Frustrated Woman Starts 'Make My Size' Campaign To Call Out Companies That Use Vanity Sizing

Ah, shopping. Fun for some, a chore for others, and straight-up traumatizing for a few — especially the few who don't fit the "industry standard" sizes for clothing.

Fashion blogger Katie Sturino got so tired of not having clothing in her size that she started a hashtag campaign, called #MakeMySize.

Katie got tired of brands not including her in their limited size ranges.

Many high-end brands don't go higher than an XL, which excludes many plus-size people. It also cuts these brands off from a large money-making audience, which is just bananas to me.

Here's how it works.

Katie chooses a brand and looks for something in her size. In this instance, she chose Tory Burch. She demonstrates how their current sizing is too small, then politely asks them to expand their size range!

Everything she does is with an air of helpfulness, not condemnation.

"Over 12,000 options on the site for a size small... but 54 for a XXL," she wrote on Instagram. Revolve carries some brands that offer plus sizes, but those brands don't offer the plus sizes on Revolve's site. WOW.

As it turns out, a lot of brands don't go above a 12.

She addressed the brand, And Other Stories, in her post:

"So many women would love to wear your clothes! Please consider making at least the average size in the country, a 16."

Paige denim has a long way to go.

"I love this female founded company and the fact that they produce their denim in Los Angeles, but I’m standing in the store in the largest size I could find(32). I love that you offer a 33/34 online but I’m not sure that would be much better."

Not to mention the fact that all companies size differently.

Like Ganni, who opened up more stores, but didn't open their sizes to anyone above a size 12. Ganni actually got back to Katie about her request for more sizes and said they were working on it!

She even took on the notorious Artizia.

"Your styles are all sorts of cute but your sizing is all sorts of messed up. I checked the web to see if maybe you had offered more online but if you filter the’s even more apparent that larger girls are not considered."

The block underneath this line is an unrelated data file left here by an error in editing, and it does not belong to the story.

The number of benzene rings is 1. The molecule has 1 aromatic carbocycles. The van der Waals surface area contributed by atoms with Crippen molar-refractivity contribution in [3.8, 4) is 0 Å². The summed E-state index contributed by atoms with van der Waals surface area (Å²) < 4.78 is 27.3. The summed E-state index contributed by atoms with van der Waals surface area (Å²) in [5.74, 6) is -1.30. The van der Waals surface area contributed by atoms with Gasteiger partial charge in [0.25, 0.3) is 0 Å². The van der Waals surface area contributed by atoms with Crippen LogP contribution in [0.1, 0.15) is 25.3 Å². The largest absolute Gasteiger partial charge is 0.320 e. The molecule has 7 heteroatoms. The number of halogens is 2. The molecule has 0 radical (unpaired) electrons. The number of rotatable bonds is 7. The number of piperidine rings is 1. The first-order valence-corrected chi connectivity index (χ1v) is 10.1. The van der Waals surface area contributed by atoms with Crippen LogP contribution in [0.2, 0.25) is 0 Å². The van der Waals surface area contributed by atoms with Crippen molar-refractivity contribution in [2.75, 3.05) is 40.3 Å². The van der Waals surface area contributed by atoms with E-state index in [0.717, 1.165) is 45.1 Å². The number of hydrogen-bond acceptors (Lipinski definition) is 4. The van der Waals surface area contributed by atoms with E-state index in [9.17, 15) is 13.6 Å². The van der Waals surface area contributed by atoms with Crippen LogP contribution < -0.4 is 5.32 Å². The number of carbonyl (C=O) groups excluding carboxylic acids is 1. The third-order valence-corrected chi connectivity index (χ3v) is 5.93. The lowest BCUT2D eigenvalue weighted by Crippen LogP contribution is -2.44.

I live in Canada, where Artizia was founded and is the most popular.

"I find this troubling because your customer is so young! Please #makemysize," Katie finished.

I can personally attest that not fitting in Aritizia's "standard" sizes (their 12 fits like a 10) really messed with my self-esteem. growing up. It's FAR past time they do better.

Love Shack Fancy doesn't have extended sizing, either — even in Target.

"I was so hopeful when the @target collab came out this summer that LSF was going to get on board and welcome more women into their clothes...but no. Not yet!"

This is an issue for men, too, even with "inclusive" brands like Abercrombie.

"[...] @extraextrastyle is wearing your XXL which is far from fitting him. But at least dudes have an XXL! Unclear why that wasn’t added for women? I’m wearing the largest size offered in store."

Kate Middleton's favorite brand doesn't have extended sizes, either.

I love the way Katie so politely worded this to L.K. Bennett London:

"The largest size you make is a US14 and I think women who exceed that limit would really look good in your prints and simple silhouettes!"

It's hard out here for a plus size fashionista.

As a kid who grew up "chubby" (looking back, I was so far from it), I knew I would never be able to wear anything from Club Monaco. That store was for skinny people, and as Katie pointed out: it still is.

Other influencers shared their own struggles to use "standard" size clothing.

"Not sure what’s worse on the ego: robes at a spa not covering enough of your body to walk the halls OR needing 3 of the tiny towels at gym to cover your body," @streetsbeatseats said.

BEEN THERE. It's awful.

What do you think of this online movement? Should more stores start expanding their size offerings?

What brands would you like to see extend their sizing?

Unsplash | Nick de Partee

So many brands don't offer anything above a size 12, and we all know how "flexible" that size 12 can be. What brands would you like to see offer better sizing options?

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